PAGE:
We’ve all seen the posts on Facebook. The posts about teachers ready for the summer –the pictures of crusty-eyed cats comparing us to just how tired teachers are this time of year or the videos of young children bursting gleefully through the doors of their campus, scattering this way and that way just to escape. Yes, teachers of America can empathize with this feeling.
Many of my students ask me, “Mrs. Frenes, do you enjoy your job? Why do you get the summers off? Is that why you teach?”
My response, of course, is quite direct. “Well, listen Jimmy, I love what I do. It is all I know and I enjoy the kids, my classroom, my colleagues. But would I wish this career on anyone else? No, and not for the reasons you would think.”
Veteran teachers (it will be my 20th year coming up) can say this and many will nod their heads – “We don’t know anything else other than teaching.” By this statement, I mean, we don’t sit around daily adding up the stress levels that almost make our heads want to explode, or wonder why we have knots the size of boulders in our shoulders from grading, nor do we over analyze the 170 essays that need to be graded before next week’s grading period ends. We just do what we need to do and that is our life. We have never known anything different than our teaching life.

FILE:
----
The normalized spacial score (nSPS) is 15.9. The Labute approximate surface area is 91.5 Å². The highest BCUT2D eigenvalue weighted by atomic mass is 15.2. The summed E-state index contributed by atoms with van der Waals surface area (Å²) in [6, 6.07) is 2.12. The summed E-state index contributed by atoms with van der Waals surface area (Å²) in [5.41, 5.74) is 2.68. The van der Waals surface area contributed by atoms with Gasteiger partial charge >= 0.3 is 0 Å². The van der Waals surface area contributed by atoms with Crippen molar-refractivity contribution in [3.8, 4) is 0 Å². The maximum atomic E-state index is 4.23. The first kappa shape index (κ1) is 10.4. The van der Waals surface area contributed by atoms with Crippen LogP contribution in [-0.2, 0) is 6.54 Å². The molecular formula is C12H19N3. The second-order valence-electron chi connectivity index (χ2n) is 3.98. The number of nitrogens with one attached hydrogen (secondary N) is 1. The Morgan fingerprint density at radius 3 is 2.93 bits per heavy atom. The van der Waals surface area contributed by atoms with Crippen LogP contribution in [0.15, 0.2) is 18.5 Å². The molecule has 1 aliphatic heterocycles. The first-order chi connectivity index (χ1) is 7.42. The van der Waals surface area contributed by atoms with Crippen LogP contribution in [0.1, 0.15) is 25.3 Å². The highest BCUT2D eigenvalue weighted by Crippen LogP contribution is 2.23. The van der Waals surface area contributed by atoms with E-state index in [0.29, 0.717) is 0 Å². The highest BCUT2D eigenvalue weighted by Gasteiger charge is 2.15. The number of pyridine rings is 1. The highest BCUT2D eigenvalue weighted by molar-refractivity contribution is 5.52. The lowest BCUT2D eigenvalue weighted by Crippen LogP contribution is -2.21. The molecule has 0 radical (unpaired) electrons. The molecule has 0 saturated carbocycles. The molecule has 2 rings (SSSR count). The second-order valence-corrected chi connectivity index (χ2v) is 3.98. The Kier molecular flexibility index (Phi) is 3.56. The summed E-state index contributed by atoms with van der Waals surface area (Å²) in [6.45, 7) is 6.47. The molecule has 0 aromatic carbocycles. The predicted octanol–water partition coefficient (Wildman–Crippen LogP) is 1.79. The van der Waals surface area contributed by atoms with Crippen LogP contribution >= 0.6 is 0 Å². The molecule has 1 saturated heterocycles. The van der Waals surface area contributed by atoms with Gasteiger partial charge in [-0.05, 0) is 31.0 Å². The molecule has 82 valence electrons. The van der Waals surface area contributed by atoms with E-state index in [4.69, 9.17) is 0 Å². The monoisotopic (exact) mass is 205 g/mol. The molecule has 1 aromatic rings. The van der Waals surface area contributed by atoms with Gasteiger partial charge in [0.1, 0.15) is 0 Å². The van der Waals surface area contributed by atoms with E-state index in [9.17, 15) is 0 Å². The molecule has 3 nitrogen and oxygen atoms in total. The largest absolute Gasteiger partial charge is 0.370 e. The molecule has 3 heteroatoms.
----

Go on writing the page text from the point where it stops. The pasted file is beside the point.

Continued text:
Does it take a toll on our bodies? The answer is yes. Before I started teaching, I actually had a full head of hair. I’m not bald, mind you, but my daughters laugh when they see my hair in a ponytail and wonder where the rest of the strands are hiding. Yes, I used to have thick, shiny hair at the beginning of my career. Now, well, I’m lucky if I still have hair to trim when I go to the salon.
And our bodies? I have spent more money on a masseuse just to work out the knots in my neck that never quite go away from grading essays. Maybe other English teachers are stronger than I am in this area, but many I know feel the same pain that I do. English teachers will understand what I mean by this pain, because after spending hour after hour, night after night, trying to reach a deadline for a stack of essays, our arms are numb from commenting or grading, and our backs, necks, and shoulders have tensed to the point of no return. We just see the deadline we set for ourselves and keep plugging along. We don’t cry, we might whine, but we don’t stop. We just see the deadline.
As for the summers off, I have stated this before to students, “If teachers didn’t have the summers off, they most likely would go crazy. Not because of the work and not because of unruly students, but mainly because of the thousand little things given to us to do on top of all of the grading, teaching, etc.”
We are like a hamster on the spinning wheel racing along until someone stops the wheel, and says, “Here, take a break.” We, the hamsters (teachers), look in puzzlement, almost astonishment, at the person stopping the wheel, because we don’t know what to do with ourselves. Of course, once we do stop to rest, we get home and crash, sleep, nap, or start blankly at the television. It’s like a shock to our systems that we get a break.
Well, summer is almost here and teachers can rejoice as they see the numerous posts about the last day of school. We fantasize about what to do with all of the free time we will now have as summer approaches. We are just like our kids needing a break, running gleefully out of our doors until we return in August to get on the spinning wheel again.